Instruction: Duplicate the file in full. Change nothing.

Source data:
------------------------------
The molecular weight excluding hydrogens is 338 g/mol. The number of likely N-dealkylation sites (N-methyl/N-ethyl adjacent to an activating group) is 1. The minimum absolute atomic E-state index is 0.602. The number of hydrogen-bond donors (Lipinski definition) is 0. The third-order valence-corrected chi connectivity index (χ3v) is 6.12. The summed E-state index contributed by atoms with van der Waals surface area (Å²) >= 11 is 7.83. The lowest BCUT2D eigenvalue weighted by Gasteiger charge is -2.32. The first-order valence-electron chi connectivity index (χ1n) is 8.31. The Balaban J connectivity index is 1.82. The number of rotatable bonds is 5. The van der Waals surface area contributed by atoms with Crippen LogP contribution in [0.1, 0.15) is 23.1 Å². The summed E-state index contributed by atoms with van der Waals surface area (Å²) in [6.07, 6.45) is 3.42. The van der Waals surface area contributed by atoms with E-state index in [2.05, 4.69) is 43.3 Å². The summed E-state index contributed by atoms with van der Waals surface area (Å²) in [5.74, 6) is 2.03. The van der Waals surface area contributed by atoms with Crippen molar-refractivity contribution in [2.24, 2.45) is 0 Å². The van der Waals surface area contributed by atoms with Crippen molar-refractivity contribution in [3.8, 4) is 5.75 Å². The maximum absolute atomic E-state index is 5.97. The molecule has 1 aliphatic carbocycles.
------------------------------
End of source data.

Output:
The molecular weight excluding hydrogens is 338 g/mol. The number of likely N-dealkylation sites (N-methyl/N-ethyl adjacent to an activating group) is 1. The minimum absolute atomic E-state index is 0.602. The number of hydrogen-bond donors (Lipinski definition) is 0. The third-order valence-corrected chi connectivity index (χ3v) is 6.12. The summed E-state index contributed by atoms with van der Waals surface area (Å²) >= 11 is 7.83. The lowest BCUT2D eigenvalue weighted by Gasteiger charge is -2.32. The first-order valence-electron chi connectivity index (χ1n) is 8.31. The Balaban J connectivity index is 1.82. The number of rotatable bonds is 5. The van der Waals surface area contributed by atoms with Crippen LogP contribution in [0.1, 0.15) is 23.1 Å². The summed E-state index contributed by atoms with van der Waals surface area (Å²) in [6.07, 6.45) is 3.42. The van der Waals surface area contributed by atoms with E-state index in [2.05, 4.69) is 43.3 Å². The summed E-state index contributed by atoms with van der Waals surface area (Å²) in [5.74, 6) is 2.03. The van der Waals surface area contributed by atoms with Crippen molar-refractivity contribution in [2.24, 2.45) is 0 Å². The van der Waals surface area contributed by atoms with Crippen molar-refractivity contribution in [3.8, 4) is 5.75 Å². The maximum absolute atomic E-state index is 5.97. The molecule has 1 aliphatic carbocycles.